We have been asked by the Friends of Mycenae Gardens for help to find them a gardener
Charlton Society and others have been putting in objections to new plans for blocks of flats (9 storeys) on Charlton riverside wharves.  One of them is on a site apparently called 'Flint Glass Wharf'.  We had never heard of this and would be interested in any information as to what this is or was?  It is NOT a reference to the United Glass bottle factory in Anchor and Hope Lane but further along the river towards Woolwich.  Flint glass????

Thanks Greenwich Visitor for publishing the first two chapters of my work on Greenwich Industry - it started off as a planned book - but publishers don't exist for local industrial history, and local bookshops refuse to talk to you or to take copies (even for free!). Thanks GV for the interest. Mary

Westcombe News have published an article by Keith and Anna Townend about what they would like to see as the future use for our East Greenwich Gas holder - using it to house an industrial museum for Greenwich. (ed - wouldn't we all like that).   For the rest of us discussions with Southern Gas have made it quite clear that they intend to continue with demolishing the holder and say they are being pushed by other bodies - Transport for London,  Ofgem and ultimately the government.  (Thanks to Cllr. Sizwe James for enabling a meeting with them)
We  understand that Hansons on the Greenwich Peninsula at what was Victoria Deep Water Wharf would welcome visitors to the site to see their new factory 

Please also note the picture we reproduced on our previous post here - and on Facebook  - about a large find on their site.

The website for their contractors is


The Society has a meeting on 19th October 7.45 at Mycenae House on 'Pharmaceuticals in the Environment from Cocaine to Seafood Cocktails'.



- under  'building conservation news' they note: that the original Royal Military Academy (Building 40) on the Arsenal site is being refurbished as part of what is now to be called the Woolwich Creative District - ……………...that  Building 41, up to now used as the heritage centre, will be refurbished as a music venue (see below for details of the row) ...…………………...  they note the proposal to demolish the Plumstead Station footbridge (more of that below too) ………………. and finally list some of the Council's proposed additions to the local list: The 'Gog and Magog' grid iron on the Thamesmead riverside, the Arsenal Danger Buildings, Gun emplacements on the Thamesmead riverside, and the clock tower on Thamesmead Town centre which was pinched from Deptford dockyard in 1981 and has been in Thamesmead ever since
- an article about erosion of the foreshore and its results

and also, more briefly -- the closure of the Woolwich Ferry (see below) - the knife arch installed at the Powis Street Macdonalds (the first Macdonalds in Britain) - and, sadly, the death of Darrel Spurgeon, a great local historian, …………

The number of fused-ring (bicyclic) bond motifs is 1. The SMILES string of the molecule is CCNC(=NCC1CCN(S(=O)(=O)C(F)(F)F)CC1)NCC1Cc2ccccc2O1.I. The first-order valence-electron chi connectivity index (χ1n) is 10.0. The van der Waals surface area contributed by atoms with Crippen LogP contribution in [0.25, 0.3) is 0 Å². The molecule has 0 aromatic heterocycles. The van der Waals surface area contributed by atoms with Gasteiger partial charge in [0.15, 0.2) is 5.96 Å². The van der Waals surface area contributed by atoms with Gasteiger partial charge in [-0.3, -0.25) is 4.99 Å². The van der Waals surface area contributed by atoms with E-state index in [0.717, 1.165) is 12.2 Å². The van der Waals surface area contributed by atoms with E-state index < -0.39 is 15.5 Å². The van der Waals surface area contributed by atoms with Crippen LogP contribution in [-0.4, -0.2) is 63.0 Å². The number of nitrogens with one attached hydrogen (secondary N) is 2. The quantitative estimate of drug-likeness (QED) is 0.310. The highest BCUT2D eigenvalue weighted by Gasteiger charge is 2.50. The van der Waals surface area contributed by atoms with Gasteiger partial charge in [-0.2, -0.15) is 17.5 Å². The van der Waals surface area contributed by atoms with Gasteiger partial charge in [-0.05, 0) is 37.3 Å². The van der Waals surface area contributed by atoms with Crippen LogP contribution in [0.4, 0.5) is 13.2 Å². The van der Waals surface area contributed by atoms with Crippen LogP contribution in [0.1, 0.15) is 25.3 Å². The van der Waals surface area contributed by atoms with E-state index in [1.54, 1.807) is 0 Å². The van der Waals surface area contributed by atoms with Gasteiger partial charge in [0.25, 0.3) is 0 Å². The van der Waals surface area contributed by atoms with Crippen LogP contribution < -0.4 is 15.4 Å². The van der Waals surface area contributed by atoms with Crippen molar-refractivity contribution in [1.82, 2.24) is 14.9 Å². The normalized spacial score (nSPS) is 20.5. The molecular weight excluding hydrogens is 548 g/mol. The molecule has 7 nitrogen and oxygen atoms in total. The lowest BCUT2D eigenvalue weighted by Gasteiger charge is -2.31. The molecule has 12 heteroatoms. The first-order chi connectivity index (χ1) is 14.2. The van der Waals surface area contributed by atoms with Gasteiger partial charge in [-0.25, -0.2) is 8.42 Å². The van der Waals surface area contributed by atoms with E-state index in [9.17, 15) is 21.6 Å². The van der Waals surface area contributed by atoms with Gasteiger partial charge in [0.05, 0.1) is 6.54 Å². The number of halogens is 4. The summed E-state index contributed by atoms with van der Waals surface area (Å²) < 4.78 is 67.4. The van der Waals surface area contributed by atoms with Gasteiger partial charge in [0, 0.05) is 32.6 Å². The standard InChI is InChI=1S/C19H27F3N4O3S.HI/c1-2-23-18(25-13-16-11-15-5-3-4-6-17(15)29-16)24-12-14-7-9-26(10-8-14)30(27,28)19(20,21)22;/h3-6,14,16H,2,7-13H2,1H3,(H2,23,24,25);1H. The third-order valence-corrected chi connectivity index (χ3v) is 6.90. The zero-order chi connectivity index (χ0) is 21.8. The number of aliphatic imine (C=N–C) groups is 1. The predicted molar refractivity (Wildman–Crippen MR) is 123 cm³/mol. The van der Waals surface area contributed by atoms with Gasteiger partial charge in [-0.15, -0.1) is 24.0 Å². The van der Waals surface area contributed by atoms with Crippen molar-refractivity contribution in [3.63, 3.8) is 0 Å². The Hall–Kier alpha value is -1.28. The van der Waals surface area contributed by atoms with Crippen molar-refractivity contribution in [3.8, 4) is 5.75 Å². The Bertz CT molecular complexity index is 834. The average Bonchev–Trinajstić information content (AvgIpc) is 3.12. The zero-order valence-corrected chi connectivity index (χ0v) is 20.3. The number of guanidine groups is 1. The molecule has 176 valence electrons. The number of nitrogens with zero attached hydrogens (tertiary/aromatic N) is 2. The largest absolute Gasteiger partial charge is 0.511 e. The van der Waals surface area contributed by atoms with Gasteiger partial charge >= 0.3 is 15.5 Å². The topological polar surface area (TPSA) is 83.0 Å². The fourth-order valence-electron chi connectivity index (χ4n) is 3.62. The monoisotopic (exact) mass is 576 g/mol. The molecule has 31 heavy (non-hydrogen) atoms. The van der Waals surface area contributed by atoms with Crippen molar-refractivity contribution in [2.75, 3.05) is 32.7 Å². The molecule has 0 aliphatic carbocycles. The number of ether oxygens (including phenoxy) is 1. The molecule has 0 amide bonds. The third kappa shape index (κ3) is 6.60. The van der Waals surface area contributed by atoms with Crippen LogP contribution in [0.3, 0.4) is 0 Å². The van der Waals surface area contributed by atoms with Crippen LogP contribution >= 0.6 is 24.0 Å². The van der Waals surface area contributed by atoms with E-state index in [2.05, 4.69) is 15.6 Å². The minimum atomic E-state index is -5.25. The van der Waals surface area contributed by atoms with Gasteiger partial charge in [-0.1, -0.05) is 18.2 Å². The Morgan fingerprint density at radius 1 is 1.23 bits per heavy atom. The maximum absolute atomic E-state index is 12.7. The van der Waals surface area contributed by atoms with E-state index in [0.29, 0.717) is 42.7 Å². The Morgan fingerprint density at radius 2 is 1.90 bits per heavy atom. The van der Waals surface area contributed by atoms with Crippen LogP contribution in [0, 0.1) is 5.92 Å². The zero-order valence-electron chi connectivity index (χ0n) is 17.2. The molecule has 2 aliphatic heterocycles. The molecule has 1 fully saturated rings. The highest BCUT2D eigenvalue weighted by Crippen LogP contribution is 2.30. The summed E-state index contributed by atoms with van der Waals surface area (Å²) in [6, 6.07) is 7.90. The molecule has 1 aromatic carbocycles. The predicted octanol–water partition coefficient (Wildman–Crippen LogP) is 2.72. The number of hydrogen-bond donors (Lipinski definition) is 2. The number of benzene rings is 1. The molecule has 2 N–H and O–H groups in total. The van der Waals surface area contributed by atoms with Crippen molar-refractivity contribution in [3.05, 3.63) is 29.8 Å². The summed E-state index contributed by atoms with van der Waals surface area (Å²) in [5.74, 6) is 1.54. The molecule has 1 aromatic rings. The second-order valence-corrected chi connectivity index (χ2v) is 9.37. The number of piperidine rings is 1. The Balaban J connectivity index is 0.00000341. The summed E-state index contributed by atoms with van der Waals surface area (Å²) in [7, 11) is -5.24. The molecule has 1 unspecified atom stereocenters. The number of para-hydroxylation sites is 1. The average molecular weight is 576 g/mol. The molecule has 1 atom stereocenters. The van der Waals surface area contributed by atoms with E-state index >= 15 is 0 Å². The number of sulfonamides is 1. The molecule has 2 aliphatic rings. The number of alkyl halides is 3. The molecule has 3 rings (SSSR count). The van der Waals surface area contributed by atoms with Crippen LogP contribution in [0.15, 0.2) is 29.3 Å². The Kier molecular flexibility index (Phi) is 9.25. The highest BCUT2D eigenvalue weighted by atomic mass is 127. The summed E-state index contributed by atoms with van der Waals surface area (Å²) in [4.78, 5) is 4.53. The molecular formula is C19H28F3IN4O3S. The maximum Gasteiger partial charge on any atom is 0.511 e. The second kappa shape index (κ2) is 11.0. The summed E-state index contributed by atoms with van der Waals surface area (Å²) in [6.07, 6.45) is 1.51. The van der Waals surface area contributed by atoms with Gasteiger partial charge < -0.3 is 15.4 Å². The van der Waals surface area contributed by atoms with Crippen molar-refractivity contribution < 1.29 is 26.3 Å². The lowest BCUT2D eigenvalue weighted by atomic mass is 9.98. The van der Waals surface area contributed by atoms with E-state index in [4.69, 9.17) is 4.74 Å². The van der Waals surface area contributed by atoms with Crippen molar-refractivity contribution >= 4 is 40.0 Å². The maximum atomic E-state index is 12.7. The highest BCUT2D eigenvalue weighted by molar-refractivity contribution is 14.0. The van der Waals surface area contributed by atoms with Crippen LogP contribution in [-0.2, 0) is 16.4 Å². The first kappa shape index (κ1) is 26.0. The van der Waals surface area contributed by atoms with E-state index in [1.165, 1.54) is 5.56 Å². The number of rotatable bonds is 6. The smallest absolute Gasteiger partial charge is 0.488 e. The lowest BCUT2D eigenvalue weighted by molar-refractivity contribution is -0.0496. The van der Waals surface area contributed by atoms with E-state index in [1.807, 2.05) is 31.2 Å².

This Deptford based project to build a reproduction 17th century warship has sent us a newsletter about the Open Day event at the Shipwrights Palace and about the range of objects they have for sale to raise cash. See



The PLA (fun) Newsletter shows pictures of the Beluga Whale seen in the Thames.  (Congratulations to's Rob for taking THE pictures  of the creature - and why do all the reports describe it as 'lost' ? They don't know that it doesn't know exactly where it is. Give it credit for a bit of brain!)

They also note that two new clippers will join the fleet of passenger boats which run the fast service on the river - and they note also that Clippers now claim to have served four million passengers (I guess that's passenger journeys not actual individual passengers)

Finally they report on the Great River Race - a 21 mile heavy duty row from Woolwich to Ham.


Greenwich Heritage Trust has done a lot of work on the Charlton House summerhouse/toilets. People may remember an earlier web site on this interesting building.  They have sent me some info on something called the Summerhouse blog (but I can't work out how to put a link through to this here. It just boots up as a Word page with no strap line).

Anyway its all been done up and the toilets removed and Charlton House management can arrange tours and information.  Not at all clear what it is to be used for though.


We understand that a planning application is in for this Greenwich Peninsula site.  We had hoped that U&I, the developers, might be going to give us a break from the relentless march of poky flats - but apparently not.  It will also mean the demolition of Thames Bank House. We are aware that a lot of research has been done on the industrial history of this site - and hope that some of this can be published.  Details of the application is on the Council planning web site


This is a tangled saga -basically how to keep a pretty old footbridge which is a funny design and provide wheelchair access.  It went to Planning Committee again last night with a planning application from the railway for removal. Debs has reported, on Facebook  that the planners decided a  "four week delay to consider alternatives. Positive Plumstead Project will be invited to a site visit to demonstrate alternative ideas"


The death has been reported in the national press of Sir Charles Kao, Nobel prize winner. Charles Kao came to Woolwich from Shanghai in the 1960s to study electrical engineering at what was then Woolwich Polytechnic. Following a career which was with what was then Standard Telephones and Cables he was develop optical fibre transmission and thus 'transformed the world and provided a backbone for the internet'.   The Nobel prize came in 2006.

(they deport immigrants like that today)


One of the biggest events locally has been the ending of the lives of the three 1960s Woolwich ferries.  You could do worse than to read Darryl on this